No. 373 - St Barnabas at Scottsdale - 'The Anglican Church People Are Bestirring'

Scottsdale is the largest town in north-east Tasmania. It is named after the Government Surveyor, James Scott, who explored the region in the 1850’s. The town was initially planned around Ellesmere but it developed about a kilometre south of the original site and was officially called Scottsdale after 1893.

The Anglican’s were the last of the major denominations to build a church at Scottsdale. A possible reason for this was that an Anglican church at nearby Springfield had been opened in 1884. Anglicans had also been able to use the Union church at Ellesmere and later services were held at the town’s Masonic Hall.

The move to build a church began in October 1888:

“The members of and those interested in the establishing of a Church of England in Scottsdale were invited to a social meeting, at the Masonic Hall, to consider the best means of bringing about the above object. About 30 ladies and gentlemen were present. The Rev. Canon Icely, being the leading spirit…”. 

However four years were to pass before material progress was made. The ‘Travelling Correspondent’ for the Hobart Mercury explained:

“…During the incumbency of the Rev. [Icely], the idea of erecting a church was first mooted, and a nucleus of funds got together. Things, however, hung fire for a good while. It remained for the present zealous paster - the Rev. Leigh Tarleton - to bring the matter to an issue”.

In March 1892 the Launceston Examiner reported that the erection of a church was imminent:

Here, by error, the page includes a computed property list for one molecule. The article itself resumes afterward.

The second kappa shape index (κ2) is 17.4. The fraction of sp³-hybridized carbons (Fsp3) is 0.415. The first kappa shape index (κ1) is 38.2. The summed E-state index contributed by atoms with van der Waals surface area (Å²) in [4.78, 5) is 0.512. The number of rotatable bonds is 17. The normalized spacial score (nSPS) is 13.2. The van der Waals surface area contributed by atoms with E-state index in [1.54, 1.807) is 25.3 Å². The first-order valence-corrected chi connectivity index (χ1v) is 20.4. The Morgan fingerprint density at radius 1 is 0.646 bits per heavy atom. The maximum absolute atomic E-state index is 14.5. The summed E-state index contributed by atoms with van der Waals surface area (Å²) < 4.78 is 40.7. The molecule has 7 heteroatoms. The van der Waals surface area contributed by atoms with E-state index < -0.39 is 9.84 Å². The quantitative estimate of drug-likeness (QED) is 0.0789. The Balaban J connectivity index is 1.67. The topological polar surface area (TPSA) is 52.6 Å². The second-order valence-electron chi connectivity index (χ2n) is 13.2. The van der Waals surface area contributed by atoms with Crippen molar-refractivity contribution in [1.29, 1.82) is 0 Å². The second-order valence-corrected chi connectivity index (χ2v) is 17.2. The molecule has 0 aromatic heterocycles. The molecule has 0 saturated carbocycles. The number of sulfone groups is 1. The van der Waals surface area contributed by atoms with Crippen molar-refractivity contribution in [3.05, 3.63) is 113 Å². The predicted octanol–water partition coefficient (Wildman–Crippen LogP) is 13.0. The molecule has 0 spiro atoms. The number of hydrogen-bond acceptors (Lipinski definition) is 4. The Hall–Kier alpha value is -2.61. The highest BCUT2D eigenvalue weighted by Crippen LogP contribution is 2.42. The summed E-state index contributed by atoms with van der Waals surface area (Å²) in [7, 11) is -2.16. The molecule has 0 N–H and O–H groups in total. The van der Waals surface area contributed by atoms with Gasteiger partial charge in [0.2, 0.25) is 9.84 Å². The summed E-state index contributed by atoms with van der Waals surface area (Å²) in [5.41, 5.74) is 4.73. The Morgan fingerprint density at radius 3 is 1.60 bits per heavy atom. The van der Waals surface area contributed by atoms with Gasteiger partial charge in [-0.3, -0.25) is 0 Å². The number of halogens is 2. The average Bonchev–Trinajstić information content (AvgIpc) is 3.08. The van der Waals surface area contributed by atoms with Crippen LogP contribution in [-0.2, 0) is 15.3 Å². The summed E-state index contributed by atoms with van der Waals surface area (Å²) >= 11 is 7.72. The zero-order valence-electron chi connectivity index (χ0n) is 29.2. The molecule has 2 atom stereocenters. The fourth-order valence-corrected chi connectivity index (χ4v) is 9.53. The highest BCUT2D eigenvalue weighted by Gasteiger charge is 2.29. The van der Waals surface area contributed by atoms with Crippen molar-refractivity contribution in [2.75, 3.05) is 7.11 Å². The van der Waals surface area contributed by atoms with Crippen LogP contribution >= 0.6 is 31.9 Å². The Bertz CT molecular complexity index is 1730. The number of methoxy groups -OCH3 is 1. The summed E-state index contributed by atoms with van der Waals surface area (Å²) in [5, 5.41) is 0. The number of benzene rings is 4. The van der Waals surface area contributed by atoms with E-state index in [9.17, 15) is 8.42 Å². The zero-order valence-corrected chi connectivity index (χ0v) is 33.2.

“The Anglican Church people here are bestirring themselves, and tenders have been called for a handsome building…. The building will be begun at once on a corner block of land opposite the Masonic Hall…”

Within 6 months building was completed and the opening of the church was set for September 1892. Visitors from outside Scottsdale were issued return train tickets at single fares at all stations on the Scottsdale line. The Tasmanian provides a record of the opening service:

“Yesterday broke very threatening over the township of Scottsdale, which was the centre of attraction in the north-eastern district owing to the important ceremony of dedicating the new Anglican church which was recently erected on an admirable site in the main street. In consequence of the unpropitious state of the weather the attendance was not so large as was expected, but nevertheless when the ceremony commenced at about noon there were nearly 200 persons present, including a number of visitors from Launceston and surrounding districts of Scottsdale”.

The Launceston Examiner’s report included a detailed description of the building: